c: The Glass Furnace in Istanbul (an international center aiming to provide glass instruction equal to the best in the world) has an advanced glass-blowing course for international students starting on May 25th 2003 taught by Jack Wax, of US and Japanese fame.  If you would like to know more about it click here.

7: RECENT BOOKS ABOUT GLASS - for your information in case you missed them:

a: Glassmakers of Stourbridge and Dudley 1612-2002- click here. by Jason Ellis, published Jan 2003. An important historical book based on the author's original research which covers each glassworks in this area of England, who built it, who owned it, and the craftsmen who worked there.

b: Collector's Companion to Carnival Glass  by Bill Edwards, Mike Carwile - click here. - published March 2003 by Collector Books.  Something new from these two familiar authors on Carnival Glass.

c: Treasures of Very Rare Depression Glass by Gene Florence - click here - published March 2003 by Collector Books. Again, something new from a very familiar author.

d: Creative Garden Mosaics: Dazzling Projects & Innovative Techniques by Jill Mackay, Terry Krautwurst (Eds) - click here - published March 2003 by Lark Books.

e: The Glass Designs and Prints of Dirk Jacobsz Vellert  by E. Konowitz  - click here - published by Brepols, March 2003. Vellert was a major Dutch stained glass artist from the early 16th century. Amongst his many major works, he designed  windows for King's College Chapel, Cambridge, UK. A comprehensive book covering his work and its importance.

f: Advertising Paperweights: figural, glass, metal by Richard Holiner and Stuart Kammerman, published by Collector Books, 2002. I found this a fascinating introduction to the subject, and the extensive photographs will surely delight any serious collector.

g: Standard Encyclopedia of Pressed Glass 1860-1930, 3rd Edition by Bill Edwards and Mike Carwile - click here - published March 2003. A new edition of this popular book.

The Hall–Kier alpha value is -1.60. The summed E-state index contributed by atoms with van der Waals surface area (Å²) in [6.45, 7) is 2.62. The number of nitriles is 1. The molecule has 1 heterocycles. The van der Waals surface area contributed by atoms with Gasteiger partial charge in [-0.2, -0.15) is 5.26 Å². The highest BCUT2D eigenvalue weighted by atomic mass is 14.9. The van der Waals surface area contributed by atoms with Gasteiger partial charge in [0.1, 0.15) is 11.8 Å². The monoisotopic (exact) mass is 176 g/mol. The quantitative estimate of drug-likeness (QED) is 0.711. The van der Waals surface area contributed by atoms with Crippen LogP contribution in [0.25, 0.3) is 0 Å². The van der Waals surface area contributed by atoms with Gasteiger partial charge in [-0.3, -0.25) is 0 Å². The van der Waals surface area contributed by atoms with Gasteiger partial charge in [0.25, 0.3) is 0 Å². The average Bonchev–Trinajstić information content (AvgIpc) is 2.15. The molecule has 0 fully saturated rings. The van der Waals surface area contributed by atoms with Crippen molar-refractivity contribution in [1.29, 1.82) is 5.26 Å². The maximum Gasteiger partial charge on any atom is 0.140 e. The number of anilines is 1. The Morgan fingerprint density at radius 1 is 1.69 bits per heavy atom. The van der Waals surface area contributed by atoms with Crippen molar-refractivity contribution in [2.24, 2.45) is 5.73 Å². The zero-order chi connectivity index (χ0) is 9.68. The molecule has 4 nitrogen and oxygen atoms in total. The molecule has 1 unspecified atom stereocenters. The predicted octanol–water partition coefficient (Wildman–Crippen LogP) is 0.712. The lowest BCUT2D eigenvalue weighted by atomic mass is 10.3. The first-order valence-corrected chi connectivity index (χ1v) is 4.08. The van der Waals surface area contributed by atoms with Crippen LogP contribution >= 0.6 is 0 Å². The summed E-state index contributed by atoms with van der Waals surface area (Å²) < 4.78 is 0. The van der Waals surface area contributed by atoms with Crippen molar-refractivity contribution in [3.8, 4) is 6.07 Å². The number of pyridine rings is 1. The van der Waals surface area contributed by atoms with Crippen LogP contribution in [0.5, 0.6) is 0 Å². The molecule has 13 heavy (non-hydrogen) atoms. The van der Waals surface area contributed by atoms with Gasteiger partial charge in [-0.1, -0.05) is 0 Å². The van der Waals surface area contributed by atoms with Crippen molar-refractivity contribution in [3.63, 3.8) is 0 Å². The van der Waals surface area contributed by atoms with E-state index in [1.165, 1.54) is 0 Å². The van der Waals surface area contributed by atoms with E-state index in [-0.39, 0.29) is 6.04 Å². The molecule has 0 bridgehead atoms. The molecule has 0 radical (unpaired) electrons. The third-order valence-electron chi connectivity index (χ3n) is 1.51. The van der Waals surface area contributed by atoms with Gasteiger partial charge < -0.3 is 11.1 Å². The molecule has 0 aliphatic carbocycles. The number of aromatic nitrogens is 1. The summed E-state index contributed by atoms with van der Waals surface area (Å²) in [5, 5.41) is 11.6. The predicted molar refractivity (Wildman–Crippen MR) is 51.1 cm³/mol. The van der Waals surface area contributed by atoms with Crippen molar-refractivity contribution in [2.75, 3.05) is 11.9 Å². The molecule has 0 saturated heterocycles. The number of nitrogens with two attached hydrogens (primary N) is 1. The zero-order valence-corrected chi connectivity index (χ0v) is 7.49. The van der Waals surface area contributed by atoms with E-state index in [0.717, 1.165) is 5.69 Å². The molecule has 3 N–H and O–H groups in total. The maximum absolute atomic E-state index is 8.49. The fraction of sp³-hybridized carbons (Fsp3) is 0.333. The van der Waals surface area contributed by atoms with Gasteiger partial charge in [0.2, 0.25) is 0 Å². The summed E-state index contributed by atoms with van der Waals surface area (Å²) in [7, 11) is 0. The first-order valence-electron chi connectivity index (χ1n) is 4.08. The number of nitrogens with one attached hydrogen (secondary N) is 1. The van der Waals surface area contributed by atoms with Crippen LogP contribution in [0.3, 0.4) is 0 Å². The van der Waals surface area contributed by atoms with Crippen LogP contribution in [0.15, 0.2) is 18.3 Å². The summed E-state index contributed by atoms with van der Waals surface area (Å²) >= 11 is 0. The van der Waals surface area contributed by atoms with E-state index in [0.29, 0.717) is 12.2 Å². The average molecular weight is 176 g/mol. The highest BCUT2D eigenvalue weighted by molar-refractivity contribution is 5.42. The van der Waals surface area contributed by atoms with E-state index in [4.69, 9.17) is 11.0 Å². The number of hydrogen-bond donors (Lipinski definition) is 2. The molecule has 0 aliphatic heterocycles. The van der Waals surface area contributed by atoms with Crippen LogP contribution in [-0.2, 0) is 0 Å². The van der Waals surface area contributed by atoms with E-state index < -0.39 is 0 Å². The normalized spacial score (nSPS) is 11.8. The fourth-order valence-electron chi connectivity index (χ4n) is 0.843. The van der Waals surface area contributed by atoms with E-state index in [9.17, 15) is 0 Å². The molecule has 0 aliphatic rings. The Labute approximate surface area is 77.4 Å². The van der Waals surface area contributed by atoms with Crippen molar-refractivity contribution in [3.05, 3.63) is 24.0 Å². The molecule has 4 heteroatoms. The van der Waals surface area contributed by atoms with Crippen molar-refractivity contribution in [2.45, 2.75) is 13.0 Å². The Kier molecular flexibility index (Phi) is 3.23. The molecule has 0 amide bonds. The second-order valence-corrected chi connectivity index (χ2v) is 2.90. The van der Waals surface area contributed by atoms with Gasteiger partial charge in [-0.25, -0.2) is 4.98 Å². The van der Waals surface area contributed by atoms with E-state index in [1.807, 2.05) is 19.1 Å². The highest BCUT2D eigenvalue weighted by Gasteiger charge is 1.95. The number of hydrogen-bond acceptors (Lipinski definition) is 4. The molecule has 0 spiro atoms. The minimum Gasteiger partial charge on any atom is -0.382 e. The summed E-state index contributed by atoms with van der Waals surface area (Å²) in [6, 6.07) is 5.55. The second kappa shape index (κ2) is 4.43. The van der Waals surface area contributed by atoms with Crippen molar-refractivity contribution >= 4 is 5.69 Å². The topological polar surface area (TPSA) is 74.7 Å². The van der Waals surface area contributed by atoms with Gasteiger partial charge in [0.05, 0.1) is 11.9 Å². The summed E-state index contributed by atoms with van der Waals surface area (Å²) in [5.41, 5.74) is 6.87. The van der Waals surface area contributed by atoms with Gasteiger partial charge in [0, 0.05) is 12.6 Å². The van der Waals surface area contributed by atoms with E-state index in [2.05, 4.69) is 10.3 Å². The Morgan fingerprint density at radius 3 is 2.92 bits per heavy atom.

h: Antique Pocket Mirrors: Pictorial and Advertising Miniatures by Cynthia Maris Dantzic - click here, published December 2002 by Schiffer Publishing.

i: New Zealand Glass 2nd Edition -click here . Published July 2002; author A. M. Bowey. - people have been asking where they can find out more about the "iris and herringbone" pattern items made by Crown Crystal Glass in Australia. This CD has the full catalogue from Crown Crystal Glass Australia including the iris and herringbone pictures.

Our books section seems to be well appreciated, so I've decided to add a magazines section. Each month there will be one or two useful/interesting  magazines in this section, that you might like to know more about. Here is the first one:

a: SMITHSONIAN Magazine - the Smithsonian Institute is a great place, and now it has its own magazine with spectacular photo essays and in-depth articles highlighting current Smithsonian exhibitions. Click here to read more about it.

I do hope there was something interesting for you this week.
Very best wishes

Useful links:
The Glass Museum at
The Glass Encyclopedia is at
The Glass Links Page is at
The Glass Message Board is at
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From: Angela Bowey - archive of my Glass Newsletters